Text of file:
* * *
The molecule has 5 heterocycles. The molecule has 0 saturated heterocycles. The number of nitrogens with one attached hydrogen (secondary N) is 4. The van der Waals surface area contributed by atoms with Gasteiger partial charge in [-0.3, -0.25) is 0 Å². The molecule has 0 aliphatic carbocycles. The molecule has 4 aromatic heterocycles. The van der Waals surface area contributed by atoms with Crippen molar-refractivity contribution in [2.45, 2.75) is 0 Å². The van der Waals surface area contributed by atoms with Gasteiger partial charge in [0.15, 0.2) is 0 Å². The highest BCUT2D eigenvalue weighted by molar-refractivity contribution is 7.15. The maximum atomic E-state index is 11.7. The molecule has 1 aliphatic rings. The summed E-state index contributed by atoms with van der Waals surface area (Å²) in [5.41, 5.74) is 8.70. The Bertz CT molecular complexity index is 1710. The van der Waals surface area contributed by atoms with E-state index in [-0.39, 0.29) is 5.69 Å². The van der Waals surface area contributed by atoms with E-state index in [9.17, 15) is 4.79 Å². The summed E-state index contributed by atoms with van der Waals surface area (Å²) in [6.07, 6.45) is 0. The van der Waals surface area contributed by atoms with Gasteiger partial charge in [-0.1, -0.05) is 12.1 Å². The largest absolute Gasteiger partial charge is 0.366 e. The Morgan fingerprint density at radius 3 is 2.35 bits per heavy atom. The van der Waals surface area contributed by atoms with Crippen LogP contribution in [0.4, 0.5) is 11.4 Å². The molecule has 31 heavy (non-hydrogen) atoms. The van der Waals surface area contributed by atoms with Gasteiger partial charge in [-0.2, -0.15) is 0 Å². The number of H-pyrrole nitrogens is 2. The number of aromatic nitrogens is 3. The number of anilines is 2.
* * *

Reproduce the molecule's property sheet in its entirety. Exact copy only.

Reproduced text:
The molecule has 5 heterocycles. The molecule has 0 saturated heterocycles. The number of nitrogens with one attached hydrogen (secondary N) is 4. The van der Waals surface area contributed by atoms with Gasteiger partial charge in [-0.3, -0.25) is 0 Å². The molecule has 0 aliphatic carbocycles. The molecule has 4 aromatic heterocycles. The van der Waals surface area contributed by atoms with Crippen molar-refractivity contribution in [2.45, 2.75) is 0 Å². The van der Waals surface area contributed by atoms with Gasteiger partial charge in [0.15, 0.2) is 0 Å². The highest BCUT2D eigenvalue weighted by molar-refractivity contribution is 7.15. The maximum atomic E-state index is 11.7. The molecule has 1 aliphatic rings. The summed E-state index contributed by atoms with van der Waals surface area (Å²) in [5.41, 5.74) is 8.70. The Bertz CT molecular complexity index is 1710. The van der Waals surface area contributed by atoms with E-state index in [-0.39, 0.29) is 5.69 Å². The van der Waals surface area contributed by atoms with E-state index in [9.17, 15) is 4.79 Å². The summed E-state index contributed by atoms with van der Waals surface area (Å²) in [6.07, 6.45) is 0. The van der Waals surface area contributed by atoms with Gasteiger partial charge in [-0.1, -0.05) is 12.1 Å². The largest absolute Gasteiger partial charge is 0.366 e. The Morgan fingerprint density at radius 3 is 2.35 bits per heavy atom. The van der Waals surface area contributed by atoms with Crippen LogP contribution in [0.4, 0.5) is 11.4 Å². The molecule has 31 heavy (non-hydrogen) atoms. The van der Waals surface area contributed by atoms with Gasteiger partial charge in [-0.2, -0.15) is 0 Å². The number of H-pyrrole nitrogens is 2. The number of aromatic nitrogens is 3. The number of anilines is 2.